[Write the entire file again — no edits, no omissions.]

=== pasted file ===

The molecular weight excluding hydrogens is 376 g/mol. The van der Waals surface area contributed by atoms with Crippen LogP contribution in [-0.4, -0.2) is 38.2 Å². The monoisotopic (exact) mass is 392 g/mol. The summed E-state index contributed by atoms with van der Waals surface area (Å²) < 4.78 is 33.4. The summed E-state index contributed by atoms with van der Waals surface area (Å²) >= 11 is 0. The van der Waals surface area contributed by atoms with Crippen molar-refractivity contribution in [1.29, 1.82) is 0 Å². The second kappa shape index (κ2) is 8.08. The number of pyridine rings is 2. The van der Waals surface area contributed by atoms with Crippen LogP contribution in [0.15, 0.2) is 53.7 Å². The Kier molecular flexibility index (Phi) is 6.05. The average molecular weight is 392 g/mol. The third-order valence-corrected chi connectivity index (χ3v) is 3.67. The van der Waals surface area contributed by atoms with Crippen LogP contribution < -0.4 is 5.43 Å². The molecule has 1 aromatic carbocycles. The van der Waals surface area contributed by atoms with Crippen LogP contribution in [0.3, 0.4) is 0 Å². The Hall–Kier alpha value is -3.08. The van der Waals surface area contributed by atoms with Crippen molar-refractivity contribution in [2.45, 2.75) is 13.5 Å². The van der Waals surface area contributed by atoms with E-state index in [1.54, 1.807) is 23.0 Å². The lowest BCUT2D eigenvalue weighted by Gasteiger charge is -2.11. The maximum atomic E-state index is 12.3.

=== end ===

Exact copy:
The molecular weight excluding hydrogens is 376 g/mol. The van der Waals surface area contributed by atoms with Crippen LogP contribution in [-0.4, -0.2) is 38.2 Å². The monoisotopic (exact) mass is 392 g/mol. The summed E-state index contributed by atoms with van der Waals surface area (Å²) < 4.78 is 33.4. The summed E-state index contributed by atoms with van der Waals surface area (Å²) >= 11 is 0. The van der Waals surface area contributed by atoms with Crippen molar-refractivity contribution in [1.29, 1.82) is 0 Å². The second kappa shape index (κ2) is 8.08. The number of pyridine rings is 2. The van der Waals surface area contributed by atoms with Crippen LogP contribution in [0.15, 0.2) is 53.7 Å². The Kier molecular flexibility index (Phi) is 6.05. The average molecular weight is 392 g/mol. The third-order valence-corrected chi connectivity index (χ3v) is 3.67. The van der Waals surface area contributed by atoms with Crippen LogP contribution < -0.4 is 5.43 Å². The molecule has 1 aromatic carbocycles. The van der Waals surface area contributed by atoms with Crippen LogP contribution in [0.3, 0.4) is 0 Å². The Hall–Kier alpha value is -3.08. The van der Waals surface area contributed by atoms with Crippen molar-refractivity contribution in [2.45, 2.75) is 13.5 Å². The van der Waals surface area contributed by atoms with E-state index in [1.54, 1.807) is 23.0 Å². The lowest BCUT2D eigenvalue weighted by Gasteiger charge is -2.11. The maximum atomic E-state index is 12.3.